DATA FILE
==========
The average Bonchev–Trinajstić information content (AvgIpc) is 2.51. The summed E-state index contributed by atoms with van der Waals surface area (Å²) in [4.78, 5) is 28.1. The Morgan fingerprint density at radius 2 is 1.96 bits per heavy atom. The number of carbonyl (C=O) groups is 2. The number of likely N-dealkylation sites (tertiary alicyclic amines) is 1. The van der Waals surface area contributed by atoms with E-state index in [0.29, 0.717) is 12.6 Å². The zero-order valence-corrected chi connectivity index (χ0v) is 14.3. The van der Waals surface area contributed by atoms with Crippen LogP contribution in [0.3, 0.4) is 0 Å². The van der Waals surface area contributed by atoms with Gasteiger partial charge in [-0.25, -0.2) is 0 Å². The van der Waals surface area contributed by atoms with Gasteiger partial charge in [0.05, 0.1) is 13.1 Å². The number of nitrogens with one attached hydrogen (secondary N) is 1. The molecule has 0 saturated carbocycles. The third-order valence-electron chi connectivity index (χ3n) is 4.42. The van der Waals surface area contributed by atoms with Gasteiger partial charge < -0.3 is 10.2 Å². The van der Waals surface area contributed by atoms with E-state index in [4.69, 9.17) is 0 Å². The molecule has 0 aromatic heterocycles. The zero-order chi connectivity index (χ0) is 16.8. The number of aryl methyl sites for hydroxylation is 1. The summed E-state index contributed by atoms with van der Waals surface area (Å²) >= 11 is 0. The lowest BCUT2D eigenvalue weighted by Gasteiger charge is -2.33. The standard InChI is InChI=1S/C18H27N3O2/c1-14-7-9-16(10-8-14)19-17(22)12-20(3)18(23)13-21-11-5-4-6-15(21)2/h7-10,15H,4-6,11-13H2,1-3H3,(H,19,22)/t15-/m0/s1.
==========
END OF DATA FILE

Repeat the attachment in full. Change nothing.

The average Bonchev–Trinajstić information content (AvgIpc) is 2.51. The summed E-state index contributed by atoms with van der Waals surface area (Å²) in [4.78, 5) is 28.1. The Morgan fingerprint density at radius 2 is 1.96 bits per heavy atom. The number of carbonyl (C=O) groups is 2. The number of likely N-dealkylation sites (tertiary alicyclic amines) is 1. The van der Waals surface area contributed by atoms with E-state index in [0.29, 0.717) is 12.6 Å². The zero-order valence-corrected chi connectivity index (χ0v) is 14.3. The van der Waals surface area contributed by atoms with Crippen LogP contribution in [0.3, 0.4) is 0 Å². The van der Waals surface area contributed by atoms with Gasteiger partial charge in [-0.25, -0.2) is 0 Å². The van der Waals surface area contributed by atoms with Gasteiger partial charge in [0.05, 0.1) is 13.1 Å². The number of nitrogens with one attached hydrogen (secondary N) is 1. The molecule has 0 saturated carbocycles. The third-order valence-electron chi connectivity index (χ3n) is 4.42. The van der Waals surface area contributed by atoms with Gasteiger partial charge < -0.3 is 10.2 Å². The van der Waals surface area contributed by atoms with E-state index in [4.69, 9.17) is 0 Å². The molecule has 0 aromatic heterocycles. The zero-order chi connectivity index (χ0) is 16.8. The number of aryl methyl sites for hydroxylation is 1. The summed E-state index contributed by atoms with van der Waals surface area (Å²) >= 11 is 0. The lowest BCUT2D eigenvalue weighted by Gasteiger charge is -2.33. The standard InChI is InChI=1S/C18H27N3O2/c1-14-7-9-16(10-8-14)19-17(22)12-20(3)18(23)13-21-11-5-4-6-15(21)2/h7-10,15H,4-6,11-13H2,1-3H3,(H,19,22)/t15-/m0/s1.